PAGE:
Organ music is an expression of what lives within
Holger Hantke (70) worked as a composer in the creation of a number of sheet music collections for the New Apostolic Church. Born in Lübeck and today a resident of Hamburg, he talks about his life and what he thinks of New Apostolic music.
Holger Hantke studied school and church music at the Hamburg University of Music, and linguistics and educational sciences at the University of Hamburg. He worked as a teacher and played the organ in many churches. He will soon celebrate a golden wedding with his wife.
The path to music
Did you take music lessons?
When I was seven years old, my parents signed me up to take piano lessons, and I made good progress. And after one particular pastoral visit at our home, the decision was made: “Holger has to learn to play the organ.” I started playing the organ when I was twelve. Our Apostle at the time, Karl Weinmann, arranged for the Church to pay half of the fees. I am very grateful to the Church for this!
What motivated you to compose?
My motive has always been to make music for the glory of God. That was the attitude with which I started composing. My first composition—I was maybe 14 years old at the time—was to set to music a passage from Revelation 14, which was preached repeatedly in connection with the second coming of Christ: "Lord, thrust in Thy sickle and reap!” That was a really strong expression in me, an image that lived in me to such a degree that I began to set these words to music.
I felt most comfortable with church music. To me, organ music is a moment of inner expression. You play the organ with a deeply believing heart. Music is touching. It goes straight to the heart.
Your orchestral movements, organ compositions and variations, as well as your choral arrangements, get a great deal of play in our Church. But how did you get into church music?
My grandfather on my mother's side had a record player and owned the first records published by the Bischoff publishers. Two pieces in particular fascinated me as a child—I was around five years old at the time—and later as a schoolboy: “A Mighty Fortress is our God” (Hymnal 142) and “Praise Thou the Lord, the Omnipotent Monarch” (Hymnal 261 )—two choral preludes by Max Reger, played by Friedhelm Deis. Back then, I was impressed by the low notes of the pedal. And this more or less led me to church music as well.
“New Apostolic” church music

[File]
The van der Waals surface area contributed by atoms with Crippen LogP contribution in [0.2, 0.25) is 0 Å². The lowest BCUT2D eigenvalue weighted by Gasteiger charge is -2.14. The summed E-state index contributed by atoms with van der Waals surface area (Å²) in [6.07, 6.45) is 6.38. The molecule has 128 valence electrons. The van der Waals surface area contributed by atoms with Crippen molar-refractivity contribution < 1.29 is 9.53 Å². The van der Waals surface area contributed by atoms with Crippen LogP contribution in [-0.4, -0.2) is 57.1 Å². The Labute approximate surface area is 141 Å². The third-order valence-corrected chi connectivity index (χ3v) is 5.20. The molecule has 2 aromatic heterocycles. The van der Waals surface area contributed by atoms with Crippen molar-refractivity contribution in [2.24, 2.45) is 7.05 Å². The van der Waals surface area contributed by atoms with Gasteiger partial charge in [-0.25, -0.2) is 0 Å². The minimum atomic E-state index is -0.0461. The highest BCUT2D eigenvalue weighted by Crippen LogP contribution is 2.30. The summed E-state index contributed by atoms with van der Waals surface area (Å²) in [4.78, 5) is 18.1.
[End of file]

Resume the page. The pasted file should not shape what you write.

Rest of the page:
How did your collaboration with the music department at the Bischoff publishers come about?
Hermann Ober, head of the music department, was always on the lookout for choirs for record production. In 1968 he came to a divine service in Lübeck. I accompanied our congregational choir on the organ and then also when we recorded the record. That was how our first meeting came about, which led to my first commissioned composition for our Church—a quatrain that had to be set to music: “Not a single word is lost” (Choir folder 334).
I wrote and arranged many compositions for our Church: choral pieces for male choirs and mixed choirs, small cantatas for children's choirs, larger orchestral pieces for the choral songs. However, it was into the “Organ Preludes” (1984) and the “Instrumental Playbook” Volume 1 (1986) that I really poured out my heart and soul.
How do you see the musical development in our church today?
A lot has already happened. The idea that music can also serve as a kind of preaching in addition to bringing worship and praise to God was not always understood in this way. And it used to be unthinkable that musicals would ever be created—as they are today—or that drums would ever be played in church.
Not only church music
You also direct a big band. Why jazz?
Because there is a lot of improvisation there, a lot of freedom. Jazz is the joy of variation. Unfortunately, it has been impossible to have rehearsals together for over a year now due to the pandemic.
Since 2016 you have been giving gospel choir workshops for New Apostolic choirs together with Timo Schmidt. How did that come about?
In 2000 I took over the gospel choir of a Protestant congregation, which I led for seven years. Timo Schmidt attended one of our concerts during that time. In 2015 he called me to tell me that he needed a pianist for the gospel choir workshop he was organising in our congregation in Blankenese. Since then we have been working together: Timo conducts and I play the piano.
Which of your compositions are particularly important to you personally and why?
First of all there is the song "No word is lost" (Choir folder 334), and the choral arrangement "I want to Love You, my Strength”, as well as the larger orchestral setting for the psalm "Lord, my God" (Choir folder 203), and my "Christmas Story for Children" .
I list these pieces because all of them have affected me personally, and because I stand behind them. The words from Psalm 71: 1-5: “In You, O Lord, I put my trust…” (Choir folder 203) are also my own personal credo. They live deep within my heart.